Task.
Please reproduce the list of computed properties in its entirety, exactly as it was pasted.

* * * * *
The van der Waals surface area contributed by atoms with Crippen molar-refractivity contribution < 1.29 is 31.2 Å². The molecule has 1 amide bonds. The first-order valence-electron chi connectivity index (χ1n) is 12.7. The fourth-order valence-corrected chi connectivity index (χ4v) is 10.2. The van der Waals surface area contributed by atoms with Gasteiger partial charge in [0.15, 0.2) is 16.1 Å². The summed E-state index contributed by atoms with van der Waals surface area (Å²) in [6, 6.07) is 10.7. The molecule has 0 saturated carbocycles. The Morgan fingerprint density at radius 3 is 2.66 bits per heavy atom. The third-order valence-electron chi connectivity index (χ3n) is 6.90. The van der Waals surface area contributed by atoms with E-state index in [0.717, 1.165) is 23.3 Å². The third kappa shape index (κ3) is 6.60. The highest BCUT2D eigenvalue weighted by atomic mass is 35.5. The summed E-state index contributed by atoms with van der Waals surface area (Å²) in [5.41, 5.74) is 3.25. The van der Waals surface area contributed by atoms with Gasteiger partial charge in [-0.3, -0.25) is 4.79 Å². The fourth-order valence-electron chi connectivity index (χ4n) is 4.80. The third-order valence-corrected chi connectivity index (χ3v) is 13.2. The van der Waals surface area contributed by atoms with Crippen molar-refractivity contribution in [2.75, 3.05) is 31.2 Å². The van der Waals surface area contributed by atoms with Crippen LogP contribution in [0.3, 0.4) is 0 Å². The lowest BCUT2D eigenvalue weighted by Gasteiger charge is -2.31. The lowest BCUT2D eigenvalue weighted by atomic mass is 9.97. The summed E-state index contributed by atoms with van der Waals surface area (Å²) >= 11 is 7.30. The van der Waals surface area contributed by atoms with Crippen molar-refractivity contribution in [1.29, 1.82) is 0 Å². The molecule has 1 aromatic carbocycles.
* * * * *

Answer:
The van der Waals surface area contributed by atoms with Crippen molar-refractivity contribution < 1.29 is 31.2 Å². The molecule has 1 amide bonds. The first-order valence-electron chi connectivity index (χ1n) is 12.7. The fourth-order valence-corrected chi connectivity index (χ4v) is 10.2. The van der Waals surface area contributed by atoms with Gasteiger partial charge in [0.15, 0.2) is 16.1 Å². The summed E-state index contributed by atoms with van der Waals surface area (Å²) in [6, 6.07) is 10.7. The molecule has 0 saturated carbocycles. The Morgan fingerprint density at radius 3 is 2.66 bits per heavy atom. The third-order valence-electron chi connectivity index (χ3n) is 6.90. The van der Waals surface area contributed by atoms with E-state index in [0.717, 1.165) is 23.3 Å². The third kappa shape index (κ3) is 6.60. The highest BCUT2D eigenvalue weighted by atomic mass is 35.5. The summed E-state index contributed by atoms with van der Waals surface area (Å²) in [5.41, 5.74) is 3.25. The van der Waals surface area contributed by atoms with Gasteiger partial charge in [-0.3, -0.25) is 4.79 Å². The fourth-order valence-electron chi connectivity index (χ4n) is 4.80. The third-order valence-corrected chi connectivity index (χ3v) is 13.2. The van der Waals surface area contributed by atoms with Crippen molar-refractivity contribution in [2.75, 3.05) is 31.2 Å². The van der Waals surface area contributed by atoms with Crippen LogP contribution in [0.3, 0.4) is 0 Å². The lowest BCUT2D eigenvalue weighted by Gasteiger charge is -2.31. The lowest BCUT2D eigenvalue weighted by atomic mass is 9.97. The summed E-state index contributed by atoms with van der Waals surface area (Å²) >= 11 is 7.30. The van der Waals surface area contributed by atoms with Crippen molar-refractivity contribution in [1.29, 1.82) is 0 Å². The molecule has 1 aromatic carbocycles.